And still, none of this matters, really. O'Reilly is invincible. His ratings have skyrocketed since the controversy began. There is no "scandal," because it was always a scandal, a hoax, this make-believe America where John Fogerty is blasting through the clouds and Honest Men are on the front lines and Mickey Mantle is rounding the bases in slow motion. Bill O'Reilly is a pestilence to reason, an objection to the concept of critical analysis. He is the spirit child of the segment of America that won't stand for nuance or patience.


He's not playing chess; he's not even playing checkers. He is a man who delights in knocking over a Jenga tower in the middle of someone else's game, because what kind of game is Jenga, even? I bet it's European. He is a menace, a cultural malignancy, your uncle's racist Facebook status, the king of the Costco book table, a self-aggrandizing carnival barker, a man who has confused honesty with recklessness, with not giving a fuck.

He is the Venn diagram intersection of Men's Wearhouse and the Cheesecake Factory.

His sex fantasies allegedly involve filling a woman with wine and rubbing her stomach with a loofah mit. He is a man so square he called Billy Joel a "hoodlum." He is a can of condensed chicken broth. He is reduced-fat mayonnaise. He is the Venn diagram intersection of Men's Wearhouse and the Cheesecake Factory.

Who O'Reilly actually is, how much of his persona and ideals have been twisted for the sake of showmanship and ratings, means almost nothing. He is a referendum on the taste of the populous—our need to believe that there are Good Guys and there are Bad Guys and nothing in between. That the enemy is right over this hill, and the only way to stop them is through brute force and solemn "we won't stand for this" from atop a pile of rubble with six firefighters standing next to us and a flag blowing behind them. Grudges against him and his ideals are "jihads"; his opposition doesn't object, it "demonizes." People who don't believe in God are "militant secularists." We must "confront evil" and launch "holy wars" and put "boots on the ground to eradicate this cancer of ISIS and radical Islam before it destroys us."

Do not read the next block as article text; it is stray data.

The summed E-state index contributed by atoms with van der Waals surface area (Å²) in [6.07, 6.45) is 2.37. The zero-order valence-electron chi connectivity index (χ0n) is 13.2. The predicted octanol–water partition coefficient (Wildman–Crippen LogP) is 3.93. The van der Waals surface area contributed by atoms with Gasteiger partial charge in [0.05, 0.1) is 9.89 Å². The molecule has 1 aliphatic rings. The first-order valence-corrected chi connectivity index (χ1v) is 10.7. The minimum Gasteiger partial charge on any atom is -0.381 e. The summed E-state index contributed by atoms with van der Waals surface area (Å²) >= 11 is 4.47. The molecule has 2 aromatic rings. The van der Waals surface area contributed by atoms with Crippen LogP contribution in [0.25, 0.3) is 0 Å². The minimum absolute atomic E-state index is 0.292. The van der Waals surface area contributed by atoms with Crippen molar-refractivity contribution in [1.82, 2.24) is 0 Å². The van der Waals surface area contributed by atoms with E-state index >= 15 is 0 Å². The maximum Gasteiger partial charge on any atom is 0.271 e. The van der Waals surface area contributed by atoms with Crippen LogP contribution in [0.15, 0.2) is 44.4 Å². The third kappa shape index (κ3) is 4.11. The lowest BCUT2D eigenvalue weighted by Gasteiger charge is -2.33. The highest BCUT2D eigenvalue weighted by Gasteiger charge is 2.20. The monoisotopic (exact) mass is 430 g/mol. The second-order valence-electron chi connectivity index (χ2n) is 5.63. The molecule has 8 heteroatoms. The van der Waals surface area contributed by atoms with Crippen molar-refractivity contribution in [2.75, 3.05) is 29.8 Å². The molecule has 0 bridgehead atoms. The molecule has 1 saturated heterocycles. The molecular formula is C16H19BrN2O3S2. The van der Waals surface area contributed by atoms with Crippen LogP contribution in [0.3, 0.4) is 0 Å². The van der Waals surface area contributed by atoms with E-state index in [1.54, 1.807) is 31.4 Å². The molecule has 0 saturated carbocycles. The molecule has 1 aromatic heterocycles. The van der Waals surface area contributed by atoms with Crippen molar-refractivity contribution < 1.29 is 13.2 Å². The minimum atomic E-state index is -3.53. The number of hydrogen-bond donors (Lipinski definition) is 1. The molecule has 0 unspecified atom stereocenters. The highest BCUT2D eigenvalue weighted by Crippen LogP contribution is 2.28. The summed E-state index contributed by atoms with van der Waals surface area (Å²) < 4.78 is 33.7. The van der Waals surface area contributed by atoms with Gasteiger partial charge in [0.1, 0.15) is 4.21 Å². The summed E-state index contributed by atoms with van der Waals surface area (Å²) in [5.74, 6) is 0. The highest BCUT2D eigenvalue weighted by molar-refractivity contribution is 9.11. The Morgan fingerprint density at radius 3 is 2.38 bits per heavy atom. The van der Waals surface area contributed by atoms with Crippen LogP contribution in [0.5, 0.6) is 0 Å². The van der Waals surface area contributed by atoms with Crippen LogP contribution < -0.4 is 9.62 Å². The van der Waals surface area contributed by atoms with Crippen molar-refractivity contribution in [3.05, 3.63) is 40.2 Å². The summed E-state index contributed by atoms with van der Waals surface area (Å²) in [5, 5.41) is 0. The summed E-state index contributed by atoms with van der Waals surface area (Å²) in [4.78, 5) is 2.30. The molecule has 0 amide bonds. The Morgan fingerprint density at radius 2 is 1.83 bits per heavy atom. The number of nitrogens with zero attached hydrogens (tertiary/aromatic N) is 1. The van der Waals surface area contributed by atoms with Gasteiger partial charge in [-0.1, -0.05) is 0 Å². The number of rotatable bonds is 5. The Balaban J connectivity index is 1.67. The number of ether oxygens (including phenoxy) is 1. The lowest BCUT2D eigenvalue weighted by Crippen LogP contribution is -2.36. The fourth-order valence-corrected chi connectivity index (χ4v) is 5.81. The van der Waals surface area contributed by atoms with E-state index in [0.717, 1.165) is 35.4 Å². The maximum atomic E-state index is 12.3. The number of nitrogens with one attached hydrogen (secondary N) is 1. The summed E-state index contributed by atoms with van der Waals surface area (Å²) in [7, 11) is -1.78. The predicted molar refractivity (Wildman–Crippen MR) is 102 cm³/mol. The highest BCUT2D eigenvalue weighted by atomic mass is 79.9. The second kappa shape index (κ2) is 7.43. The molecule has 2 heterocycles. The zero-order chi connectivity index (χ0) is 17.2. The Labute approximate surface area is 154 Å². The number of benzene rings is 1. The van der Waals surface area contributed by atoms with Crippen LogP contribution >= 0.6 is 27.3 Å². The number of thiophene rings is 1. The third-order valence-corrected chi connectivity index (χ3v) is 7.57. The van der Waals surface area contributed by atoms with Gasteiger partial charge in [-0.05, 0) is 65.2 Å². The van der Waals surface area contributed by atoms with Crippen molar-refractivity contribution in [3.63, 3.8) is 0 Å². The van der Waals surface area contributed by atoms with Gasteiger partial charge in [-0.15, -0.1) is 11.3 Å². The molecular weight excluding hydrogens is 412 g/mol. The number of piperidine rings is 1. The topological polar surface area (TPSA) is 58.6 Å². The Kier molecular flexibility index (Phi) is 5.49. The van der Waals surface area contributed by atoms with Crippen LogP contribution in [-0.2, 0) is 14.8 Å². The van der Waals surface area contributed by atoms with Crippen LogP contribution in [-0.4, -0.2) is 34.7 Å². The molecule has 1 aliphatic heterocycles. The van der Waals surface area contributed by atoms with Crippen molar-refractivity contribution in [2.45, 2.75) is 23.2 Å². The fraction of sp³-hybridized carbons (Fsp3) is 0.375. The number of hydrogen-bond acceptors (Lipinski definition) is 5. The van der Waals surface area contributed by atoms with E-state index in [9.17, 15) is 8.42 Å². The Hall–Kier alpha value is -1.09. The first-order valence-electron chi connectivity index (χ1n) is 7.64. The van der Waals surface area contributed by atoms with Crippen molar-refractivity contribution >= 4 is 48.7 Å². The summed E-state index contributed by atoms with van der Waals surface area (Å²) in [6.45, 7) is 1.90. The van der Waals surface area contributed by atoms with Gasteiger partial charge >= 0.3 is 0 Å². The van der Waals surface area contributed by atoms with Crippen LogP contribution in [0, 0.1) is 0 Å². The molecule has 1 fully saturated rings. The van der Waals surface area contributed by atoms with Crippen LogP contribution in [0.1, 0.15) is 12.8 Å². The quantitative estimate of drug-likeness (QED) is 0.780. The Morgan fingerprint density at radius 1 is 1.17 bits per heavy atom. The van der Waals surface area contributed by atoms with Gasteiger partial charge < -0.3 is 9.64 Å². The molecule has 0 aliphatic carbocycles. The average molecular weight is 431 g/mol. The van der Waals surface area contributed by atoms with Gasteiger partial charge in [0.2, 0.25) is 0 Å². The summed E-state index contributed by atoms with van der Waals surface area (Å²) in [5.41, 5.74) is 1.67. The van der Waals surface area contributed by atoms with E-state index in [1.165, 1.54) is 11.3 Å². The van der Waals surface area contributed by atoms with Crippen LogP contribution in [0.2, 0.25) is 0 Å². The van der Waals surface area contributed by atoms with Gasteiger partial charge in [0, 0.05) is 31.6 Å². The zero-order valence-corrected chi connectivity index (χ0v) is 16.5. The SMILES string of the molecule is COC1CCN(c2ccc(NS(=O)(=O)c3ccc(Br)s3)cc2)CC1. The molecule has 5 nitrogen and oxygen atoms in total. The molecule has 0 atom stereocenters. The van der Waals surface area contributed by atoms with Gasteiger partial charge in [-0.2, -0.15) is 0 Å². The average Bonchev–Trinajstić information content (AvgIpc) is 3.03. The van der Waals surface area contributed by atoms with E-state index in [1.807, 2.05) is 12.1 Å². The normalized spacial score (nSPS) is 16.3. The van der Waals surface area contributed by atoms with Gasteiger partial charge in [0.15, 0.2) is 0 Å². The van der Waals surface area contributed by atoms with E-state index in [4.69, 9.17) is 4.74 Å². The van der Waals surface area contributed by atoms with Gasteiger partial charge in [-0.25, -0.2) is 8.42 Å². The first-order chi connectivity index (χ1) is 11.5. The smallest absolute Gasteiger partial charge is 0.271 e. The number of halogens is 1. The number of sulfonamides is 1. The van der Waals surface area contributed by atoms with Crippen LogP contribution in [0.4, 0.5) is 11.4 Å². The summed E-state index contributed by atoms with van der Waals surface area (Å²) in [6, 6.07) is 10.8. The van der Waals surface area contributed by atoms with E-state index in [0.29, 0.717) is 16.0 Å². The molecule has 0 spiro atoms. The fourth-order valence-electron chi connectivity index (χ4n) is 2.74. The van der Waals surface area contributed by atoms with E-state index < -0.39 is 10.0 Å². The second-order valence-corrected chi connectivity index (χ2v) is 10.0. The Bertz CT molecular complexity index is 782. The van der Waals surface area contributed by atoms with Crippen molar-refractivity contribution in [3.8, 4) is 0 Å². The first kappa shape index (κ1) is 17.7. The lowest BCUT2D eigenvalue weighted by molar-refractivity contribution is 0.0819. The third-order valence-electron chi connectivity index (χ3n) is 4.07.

He is a fraud, the guy at the bar trying to show you a card trick. He is not the Godfather, he is the thug wrapping the corpse of some half-baked segment in a piece of carpet and tossing it into the river. He is saying that you can accomplish anything you want if you just Be All That You Can Be. It's that easy. He is counting talking points on his fingers, speaking in short sentences, enunciating like he's speaking to a toddler, telling people to shut up, telling people it's Merry Christmas, not Happy Holidays, and for another thing the immigrants are taking your jobs, can't you see it? He is the irresistible idea of FEELINGS > facts. Because feeling is easy, feeling is an impulse, feelings are from your balls, and everyone has balls, right? You're not some kind of pussy, are you? He is telling stories to wide-eyed women about his high school athletic career, how his dad had a nothing job making no money in a nothing town but he made it. Bill O'Reilly started from the bottom and now he's here, cackling at your minuscule 401(k), you pathetic little rodent.


Sitting next to Kimmel, O'Reilly says this: "The internet, and you know what it is, it's a sewer. And these people delight in seeing these famous people being taken apart. And I just think it's wrong." He turns from Kimmel, he is looking at the audience now, and then directly into the camera, at us, at Democracy, at every blue-blooded man who has ever lived, really. He wants your donations, not in money but in TRUST and AFFECTION, in a loyalty he can peddle to advertisers. He is talking about "famous people," he is talking about Kimmel, and Williams, and America itself, the most delicate celebrity of all. But really he is talking about Bill O'Reilly.

"We're human beings just like everyone else. Yeah, Kimmel makes a lot of money, not me so much, but so what—this is America. We've earned it."